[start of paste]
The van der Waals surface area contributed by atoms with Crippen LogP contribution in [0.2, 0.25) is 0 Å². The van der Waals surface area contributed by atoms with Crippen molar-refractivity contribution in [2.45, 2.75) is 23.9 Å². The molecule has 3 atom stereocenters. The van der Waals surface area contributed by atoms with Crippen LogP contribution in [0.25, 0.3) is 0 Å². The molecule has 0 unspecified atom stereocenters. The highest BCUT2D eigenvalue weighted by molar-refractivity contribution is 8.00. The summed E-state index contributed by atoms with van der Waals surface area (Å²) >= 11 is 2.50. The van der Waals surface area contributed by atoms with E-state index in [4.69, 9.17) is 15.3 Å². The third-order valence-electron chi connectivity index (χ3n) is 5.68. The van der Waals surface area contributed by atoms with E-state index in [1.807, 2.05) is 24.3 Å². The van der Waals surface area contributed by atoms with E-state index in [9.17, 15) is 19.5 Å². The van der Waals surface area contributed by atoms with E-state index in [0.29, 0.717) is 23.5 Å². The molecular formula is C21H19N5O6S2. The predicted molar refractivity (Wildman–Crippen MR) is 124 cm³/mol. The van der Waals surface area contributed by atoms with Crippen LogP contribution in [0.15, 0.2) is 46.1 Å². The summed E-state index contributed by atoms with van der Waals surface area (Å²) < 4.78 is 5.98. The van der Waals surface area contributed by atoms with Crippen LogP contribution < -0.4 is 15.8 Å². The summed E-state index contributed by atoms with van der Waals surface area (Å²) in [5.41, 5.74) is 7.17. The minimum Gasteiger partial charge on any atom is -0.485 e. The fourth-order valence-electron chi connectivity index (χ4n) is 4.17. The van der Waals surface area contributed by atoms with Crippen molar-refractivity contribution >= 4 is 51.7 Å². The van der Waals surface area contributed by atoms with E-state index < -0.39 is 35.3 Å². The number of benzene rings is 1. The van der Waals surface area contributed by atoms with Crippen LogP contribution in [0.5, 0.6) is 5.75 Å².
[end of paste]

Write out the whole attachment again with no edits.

The van der Waals surface area contributed by atoms with Crippen LogP contribution in [0.2, 0.25) is 0 Å². The van der Waals surface area contributed by atoms with Crippen molar-refractivity contribution in [2.45, 2.75) is 23.9 Å². The molecule has 3 atom stereocenters. The van der Waals surface area contributed by atoms with Crippen LogP contribution in [0.25, 0.3) is 0 Å². The molecule has 0 unspecified atom stereocenters. The highest BCUT2D eigenvalue weighted by molar-refractivity contribution is 8.00. The summed E-state index contributed by atoms with van der Waals surface area (Å²) >= 11 is 2.50. The van der Waals surface area contributed by atoms with E-state index in [4.69, 9.17) is 15.3 Å². The third-order valence-electron chi connectivity index (χ3n) is 5.68. The van der Waals surface area contributed by atoms with E-state index in [1.807, 2.05) is 24.3 Å². The van der Waals surface area contributed by atoms with E-state index in [9.17, 15) is 19.5 Å². The van der Waals surface area contributed by atoms with E-state index in [0.29, 0.717) is 23.5 Å². The molecular formula is C21H19N5O6S2. The predicted molar refractivity (Wildman–Crippen MR) is 124 cm³/mol. The van der Waals surface area contributed by atoms with Crippen LogP contribution in [0.15, 0.2) is 46.1 Å². The summed E-state index contributed by atoms with van der Waals surface area (Å²) < 4.78 is 5.98. The van der Waals surface area contributed by atoms with Crippen LogP contribution < -0.4 is 15.8 Å². The summed E-state index contributed by atoms with van der Waals surface area (Å²) in [5.41, 5.74) is 7.17. The minimum Gasteiger partial charge on any atom is -0.485 e. The fourth-order valence-electron chi connectivity index (χ4n) is 4.17. The van der Waals surface area contributed by atoms with Crippen molar-refractivity contribution >= 4 is 51.7 Å². The van der Waals surface area contributed by atoms with E-state index < -0.39 is 35.3 Å². The number of benzene rings is 1. The van der Waals surface area contributed by atoms with Crippen LogP contribution in [0.5, 0.6) is 5.75 Å².